Dose-dependent modulation of tissue factor protein and procoagulant activity in human monocyte-derived macrophages by oxidized low density lipoprotein.
ABSTRACT Oxidized low-density lipoprotein (oxLDL) interacts with macrophages and is implicated in atherogenesis. Macrophages are also the major source within the atherosclerotic plaque of tissue factor (TF), the membrane-bound glycoprotein receptor that triggers the coagulation cascade in vivo and contributes to plaque thrombogenicity. In this study we tested the hypothesis that oxLDL modulates TF expression in human monocyte-derived macrophages (MDMs).
Mononuclear cells were isolated from human blood, allowed to differentiate into MDMs during 8 days in cell culture, and then exposed to varying concentrations of oxLDL in the presence or absence of lipopolysaccharide (LPS). TF procoagulant activity (TF-PCA) of MDMs was measured by one-stage recalcification clotting assay using human recombinant TF as standard. TF protein was evaluated by Western blotting, and TF mRNA was determined by Northern blot analysis.
OxLDL at 5-10 µg/mL increased TF-PCA, TF protein, and mRNA in MDMs, whereas 20-100 µg/mL oxLDL inhibited TF-PCA, protein expression, and mRNA expression in these cells even in the face of LPS stimulation.
Low concentrations of oxLDL enhance TF expression in MDMs, whereas higher concentrations attenuate TF expression both at baseline as well as following LPS stimulation. Both TF-PCA and TF protein follow this dose-response pattern that is preceded by concordant mRNA changes. Thus, we have demonstrated modulation by oxLDL of TF protein and bioactivity in MDMs.
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ABSTRACT: Background Although cholesterol levels are known to be decreased in sickle cell disease (SCD), the level of pro-inflammatory high-density lipoprotein cholesterol (proHDL) and its association with clinical complications and laboratory variables has not been evaluated. Design and methods Plasma levels of total cholesterol, high-density lipoprotein cholesterol (HDL), proHDL, and selected clinical and laboratory variables were ascertained in a cohort of SCD patients and healthy African American control subjects in this single-center, cross-sectional study. Results Although total cholesterol was significantly lower in SCD patients compared with control subjects, HDL and proHDL levels were similar in both the SCD and control groups. In univariate analyses, proHDL was correlated with echocardiography-derived tricuspid regurgitant jet velocity. ProHDL was higher in SCD patients with suspected pulmonary hypertension (PHT) compared to patients without suspected PHT. ProHDL was positively correlated with lactate dehydrogenase, total bilirubin, direct bilirubin, indirect bilirubin, prothrombin fragment 1+2, D-dimer, and thrombin-antithrombin complexes. In multivariable analyses, only higher lactate dehydrogenase and direct bilirubin levels were associated with higher levels of proHDL. Conclusions SCD is characterized by hypocholesterolemia. Although proHDL is not increased in SCD patients compared with healthy controls, it is significantly associated with markers of liver disease. In addition, proHDL is associated with tricuspid regurgitant jet velocity and markers of coagulation, although these associations are not significant in multivariable analyses.Hematology (Amsterdam, Netherlands) 05/2014; 20(5). DOI:10.1179/1607845414Y.0000000171 · 1.19 Impact Factor
Article: Tissue Factor Structure and Function[Show abstract] [Hide abstract]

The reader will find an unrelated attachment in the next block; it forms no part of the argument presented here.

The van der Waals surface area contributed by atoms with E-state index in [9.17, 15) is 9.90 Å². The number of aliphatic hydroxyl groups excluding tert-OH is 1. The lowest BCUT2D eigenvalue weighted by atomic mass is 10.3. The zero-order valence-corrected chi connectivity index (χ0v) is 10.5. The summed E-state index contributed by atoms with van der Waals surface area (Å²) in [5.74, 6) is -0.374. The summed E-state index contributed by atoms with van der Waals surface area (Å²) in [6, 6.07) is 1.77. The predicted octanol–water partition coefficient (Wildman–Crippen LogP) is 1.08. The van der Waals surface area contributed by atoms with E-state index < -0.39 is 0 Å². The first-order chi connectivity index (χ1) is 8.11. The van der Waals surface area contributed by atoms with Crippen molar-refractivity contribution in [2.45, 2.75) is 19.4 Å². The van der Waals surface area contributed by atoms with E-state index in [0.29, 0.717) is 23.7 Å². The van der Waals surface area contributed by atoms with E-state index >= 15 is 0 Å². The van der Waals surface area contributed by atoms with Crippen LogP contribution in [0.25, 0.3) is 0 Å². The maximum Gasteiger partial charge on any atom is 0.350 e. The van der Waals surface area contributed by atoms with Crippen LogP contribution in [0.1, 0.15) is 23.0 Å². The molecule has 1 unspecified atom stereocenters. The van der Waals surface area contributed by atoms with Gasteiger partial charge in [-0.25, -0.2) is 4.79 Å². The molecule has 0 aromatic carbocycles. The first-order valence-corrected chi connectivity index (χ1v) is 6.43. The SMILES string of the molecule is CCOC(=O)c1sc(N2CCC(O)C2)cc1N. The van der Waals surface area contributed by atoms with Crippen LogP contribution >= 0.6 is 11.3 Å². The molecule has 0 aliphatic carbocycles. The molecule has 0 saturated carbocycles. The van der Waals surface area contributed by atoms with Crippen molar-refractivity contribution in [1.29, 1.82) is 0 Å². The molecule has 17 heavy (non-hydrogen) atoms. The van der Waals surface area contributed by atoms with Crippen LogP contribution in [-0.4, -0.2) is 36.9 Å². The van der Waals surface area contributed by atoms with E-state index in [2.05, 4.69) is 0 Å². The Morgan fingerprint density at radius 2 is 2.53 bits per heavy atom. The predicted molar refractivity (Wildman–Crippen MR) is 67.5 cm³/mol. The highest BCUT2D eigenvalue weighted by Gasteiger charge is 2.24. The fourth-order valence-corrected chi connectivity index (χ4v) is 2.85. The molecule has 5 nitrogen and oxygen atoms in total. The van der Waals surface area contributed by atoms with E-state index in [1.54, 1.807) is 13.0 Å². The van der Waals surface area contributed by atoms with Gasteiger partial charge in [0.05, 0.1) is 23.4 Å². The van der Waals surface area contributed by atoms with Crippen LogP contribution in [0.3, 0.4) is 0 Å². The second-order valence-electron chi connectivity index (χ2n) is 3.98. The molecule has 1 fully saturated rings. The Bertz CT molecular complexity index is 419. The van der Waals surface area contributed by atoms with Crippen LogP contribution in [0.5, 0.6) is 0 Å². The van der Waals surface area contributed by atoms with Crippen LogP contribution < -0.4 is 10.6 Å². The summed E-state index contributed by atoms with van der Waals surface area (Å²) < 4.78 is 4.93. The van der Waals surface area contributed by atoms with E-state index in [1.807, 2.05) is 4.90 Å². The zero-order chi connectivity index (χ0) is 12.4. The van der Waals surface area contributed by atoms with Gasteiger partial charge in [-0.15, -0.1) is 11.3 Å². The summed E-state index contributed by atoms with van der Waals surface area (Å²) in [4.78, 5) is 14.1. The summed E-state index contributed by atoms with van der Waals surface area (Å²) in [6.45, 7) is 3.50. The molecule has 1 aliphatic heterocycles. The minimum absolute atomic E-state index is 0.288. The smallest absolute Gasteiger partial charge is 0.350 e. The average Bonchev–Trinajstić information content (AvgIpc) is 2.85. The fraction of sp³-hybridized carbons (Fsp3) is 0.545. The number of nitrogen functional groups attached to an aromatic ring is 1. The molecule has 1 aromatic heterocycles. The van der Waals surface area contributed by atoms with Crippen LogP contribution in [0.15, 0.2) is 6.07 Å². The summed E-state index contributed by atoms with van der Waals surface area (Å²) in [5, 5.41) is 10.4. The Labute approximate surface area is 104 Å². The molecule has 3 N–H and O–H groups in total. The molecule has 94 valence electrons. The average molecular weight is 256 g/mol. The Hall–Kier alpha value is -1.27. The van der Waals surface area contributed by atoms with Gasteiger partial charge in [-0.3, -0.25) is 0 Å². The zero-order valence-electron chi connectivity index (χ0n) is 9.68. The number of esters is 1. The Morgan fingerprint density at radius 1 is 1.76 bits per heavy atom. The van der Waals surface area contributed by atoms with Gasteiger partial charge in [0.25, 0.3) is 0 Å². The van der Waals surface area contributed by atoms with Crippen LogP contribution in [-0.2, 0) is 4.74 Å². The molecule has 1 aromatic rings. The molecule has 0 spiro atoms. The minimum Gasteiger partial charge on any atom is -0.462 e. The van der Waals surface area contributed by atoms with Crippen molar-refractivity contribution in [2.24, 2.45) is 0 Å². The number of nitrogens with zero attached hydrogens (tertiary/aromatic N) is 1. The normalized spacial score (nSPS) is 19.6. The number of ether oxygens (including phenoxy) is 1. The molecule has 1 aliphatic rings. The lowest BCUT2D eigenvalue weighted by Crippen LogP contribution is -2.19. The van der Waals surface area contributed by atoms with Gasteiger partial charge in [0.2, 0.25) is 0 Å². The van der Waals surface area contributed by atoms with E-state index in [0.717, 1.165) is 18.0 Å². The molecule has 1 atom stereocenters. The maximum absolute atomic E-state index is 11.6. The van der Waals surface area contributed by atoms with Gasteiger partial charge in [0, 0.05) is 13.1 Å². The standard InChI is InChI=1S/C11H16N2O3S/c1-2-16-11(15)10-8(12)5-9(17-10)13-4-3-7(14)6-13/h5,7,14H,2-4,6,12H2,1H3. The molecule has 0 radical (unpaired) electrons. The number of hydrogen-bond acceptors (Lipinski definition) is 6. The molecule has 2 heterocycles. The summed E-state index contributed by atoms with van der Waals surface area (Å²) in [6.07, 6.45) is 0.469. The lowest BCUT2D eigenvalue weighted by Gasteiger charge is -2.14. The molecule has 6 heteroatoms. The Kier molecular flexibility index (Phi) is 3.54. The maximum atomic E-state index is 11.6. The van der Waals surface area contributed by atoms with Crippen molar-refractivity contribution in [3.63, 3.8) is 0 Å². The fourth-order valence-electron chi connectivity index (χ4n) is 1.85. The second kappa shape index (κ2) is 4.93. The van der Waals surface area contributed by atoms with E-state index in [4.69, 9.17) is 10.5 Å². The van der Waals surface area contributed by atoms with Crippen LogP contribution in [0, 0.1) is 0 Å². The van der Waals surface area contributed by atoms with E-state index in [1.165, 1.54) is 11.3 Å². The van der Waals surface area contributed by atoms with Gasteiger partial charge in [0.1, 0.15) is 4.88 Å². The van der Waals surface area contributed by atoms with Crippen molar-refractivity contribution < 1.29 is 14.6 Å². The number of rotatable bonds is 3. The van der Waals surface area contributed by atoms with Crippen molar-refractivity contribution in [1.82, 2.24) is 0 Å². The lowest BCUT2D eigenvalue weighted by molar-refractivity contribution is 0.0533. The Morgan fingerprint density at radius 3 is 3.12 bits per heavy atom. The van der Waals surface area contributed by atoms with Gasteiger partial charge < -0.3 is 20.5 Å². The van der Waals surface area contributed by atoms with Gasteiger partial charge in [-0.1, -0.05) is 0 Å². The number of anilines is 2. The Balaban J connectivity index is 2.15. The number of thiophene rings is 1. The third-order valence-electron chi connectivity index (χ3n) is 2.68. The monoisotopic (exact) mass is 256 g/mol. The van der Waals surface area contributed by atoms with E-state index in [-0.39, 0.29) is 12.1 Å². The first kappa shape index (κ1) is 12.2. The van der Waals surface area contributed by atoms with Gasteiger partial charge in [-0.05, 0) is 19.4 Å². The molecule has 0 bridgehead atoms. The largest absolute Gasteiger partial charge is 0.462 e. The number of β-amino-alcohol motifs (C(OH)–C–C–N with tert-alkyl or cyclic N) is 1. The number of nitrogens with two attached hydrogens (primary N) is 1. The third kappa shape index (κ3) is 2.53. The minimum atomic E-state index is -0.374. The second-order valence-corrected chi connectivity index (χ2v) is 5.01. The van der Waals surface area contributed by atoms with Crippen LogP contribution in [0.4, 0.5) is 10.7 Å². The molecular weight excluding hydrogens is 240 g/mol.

ABSTRACT: Tissue factor (TF) is an integral membrane protein that is essential to life. It is a component of the factor VIIa-TF complex enzyme and plays a primary role in both normal hemostasis and thrombosis. With a vascular injury, TF becomes exposed to blood and binds plasma factor VIIa, and the resulting complex initiates a series of enzymatic reactions leading to clot formation and vascular sealing. Many cells, both healthy, and tumor cells, produce detectable amounts of TF, especially when they are stimulated by various agents. Despite the relative simplicity and small size of TF, there are numerous contradictory reports about the synthesis and presentation of TF on blood cells and circulation in normal blood either on microparticles or as a soluble protein. Another subject of controversy is related to the structure/function of TF. It has been almost commonly accepted that cell-surface-associated TF has low (if any) activity, that is, is "encrypted" and requires specific conditions/reagents to become active, that is, "decrypted." However there is a lack of agreement related to the mechanism and processes leading to alterations in TF function. In this paper TF structure, presentation, and function, and controversies concerning these features are discussed.12/2012; 2012:964862. DOI:10.6064/2012/964862
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ABSTRACT: Hyperlipidemia leads to the formation of oxidized LDL (oxLDL), vessel dysfunction, atherosclerotic disease, and ultimately to plaque rupture and thrombosis. OxLDL induces tissue factor (TF) expression in various cell types, including monocytes and macrophages. High levels of TF are present in atherosclerotic plaques and this represents that major source of TF that triggers thrombosis after plaque rupture. In addition, increased levels of "circulating TF" are observed in hyperlipidemic animals and patients. This is due to induced TF expression in monocytes and release of monocyte-derived, TF(+) microparticles, which represents a minor source of TF that likely contributes to thrombosis after plaques rupture. This review will summarize the connections between hyperlipidemia and TF expression within atherosclerotic plaques and circulating monocytes, as well as its inhibition by statins.Thrombosis Research 03/2012; 129 Suppl 2:S30-3. DOI:10.1016/j.thromres.2012.02.026 · 2.43 Impact Factor